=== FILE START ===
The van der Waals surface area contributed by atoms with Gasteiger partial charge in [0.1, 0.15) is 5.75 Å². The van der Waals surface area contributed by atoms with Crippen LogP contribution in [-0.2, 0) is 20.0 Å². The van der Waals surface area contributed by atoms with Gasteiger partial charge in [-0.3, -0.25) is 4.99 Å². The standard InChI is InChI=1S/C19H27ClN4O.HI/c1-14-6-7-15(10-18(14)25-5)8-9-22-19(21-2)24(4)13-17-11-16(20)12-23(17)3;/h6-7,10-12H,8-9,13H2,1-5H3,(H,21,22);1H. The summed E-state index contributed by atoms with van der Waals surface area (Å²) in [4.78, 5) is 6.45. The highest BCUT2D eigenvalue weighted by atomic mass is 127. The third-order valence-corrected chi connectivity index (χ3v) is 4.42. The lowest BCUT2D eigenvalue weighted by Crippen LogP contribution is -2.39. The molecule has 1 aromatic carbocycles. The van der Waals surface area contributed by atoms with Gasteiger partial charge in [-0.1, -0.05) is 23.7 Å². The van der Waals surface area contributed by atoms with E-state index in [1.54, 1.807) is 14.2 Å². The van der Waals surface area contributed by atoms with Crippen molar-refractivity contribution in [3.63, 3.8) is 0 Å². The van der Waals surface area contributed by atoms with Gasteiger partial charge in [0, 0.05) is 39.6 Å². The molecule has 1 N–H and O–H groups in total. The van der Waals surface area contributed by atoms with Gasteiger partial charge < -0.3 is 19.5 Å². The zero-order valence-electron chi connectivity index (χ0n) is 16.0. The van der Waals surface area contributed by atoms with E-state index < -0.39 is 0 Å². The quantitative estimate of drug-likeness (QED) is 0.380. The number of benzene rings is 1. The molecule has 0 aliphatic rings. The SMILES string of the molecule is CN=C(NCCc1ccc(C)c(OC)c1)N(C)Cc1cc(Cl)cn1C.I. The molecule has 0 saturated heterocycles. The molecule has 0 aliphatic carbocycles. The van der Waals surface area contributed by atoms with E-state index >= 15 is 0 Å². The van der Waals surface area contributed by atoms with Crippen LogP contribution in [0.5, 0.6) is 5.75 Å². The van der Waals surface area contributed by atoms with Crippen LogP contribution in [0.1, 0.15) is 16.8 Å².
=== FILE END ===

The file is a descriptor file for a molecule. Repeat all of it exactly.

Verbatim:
The van der Waals surface area contributed by atoms with Gasteiger partial charge in [0.1, 0.15) is 5.75 Å². The van der Waals surface area contributed by atoms with Crippen LogP contribution in [-0.2, 0) is 20.0 Å². The van der Waals surface area contributed by atoms with Gasteiger partial charge in [-0.3, -0.25) is 4.99 Å². The standard InChI is InChI=1S/C19H27ClN4O.HI/c1-14-6-7-15(10-18(14)25-5)8-9-22-19(21-2)24(4)13-17-11-16(20)12-23(17)3;/h6-7,10-12H,8-9,13H2,1-5H3,(H,21,22);1H. The summed E-state index contributed by atoms with van der Waals surface area (Å²) in [4.78, 5) is 6.45. The highest BCUT2D eigenvalue weighted by atomic mass is 127. The third-order valence-corrected chi connectivity index (χ3v) is 4.42. The lowest BCUT2D eigenvalue weighted by Crippen LogP contribution is -2.39. The molecule has 1 aromatic carbocycles. The van der Waals surface area contributed by atoms with Gasteiger partial charge in [-0.1, -0.05) is 23.7 Å². The van der Waals surface area contributed by atoms with E-state index in [1.54, 1.807) is 14.2 Å². The van der Waals surface area contributed by atoms with Crippen molar-refractivity contribution in [3.63, 3.8) is 0 Å². The van der Waals surface area contributed by atoms with Gasteiger partial charge in [0, 0.05) is 39.6 Å². The molecule has 1 N–H and O–H groups in total. The van der Waals surface area contributed by atoms with Gasteiger partial charge < -0.3 is 19.5 Å². The zero-order valence-electron chi connectivity index (χ0n) is 16.0. The van der Waals surface area contributed by atoms with E-state index < -0.39 is 0 Å². The quantitative estimate of drug-likeness (QED) is 0.380. The number of benzene rings is 1. The molecule has 0 aliphatic rings. The SMILES string of the molecule is CN=C(NCCc1ccc(C)c(OC)c1)N(C)Cc1cc(Cl)cn1C.I. The molecule has 0 saturated heterocycles. The molecule has 0 aliphatic carbocycles. The van der Waals surface area contributed by atoms with E-state index >= 15 is 0 Å². The van der Waals surface area contributed by atoms with Crippen LogP contribution in [0.5, 0.6) is 5.75 Å². The van der Waals surface area contributed by atoms with Crippen LogP contribution in [0.1, 0.15) is 16.8 Å².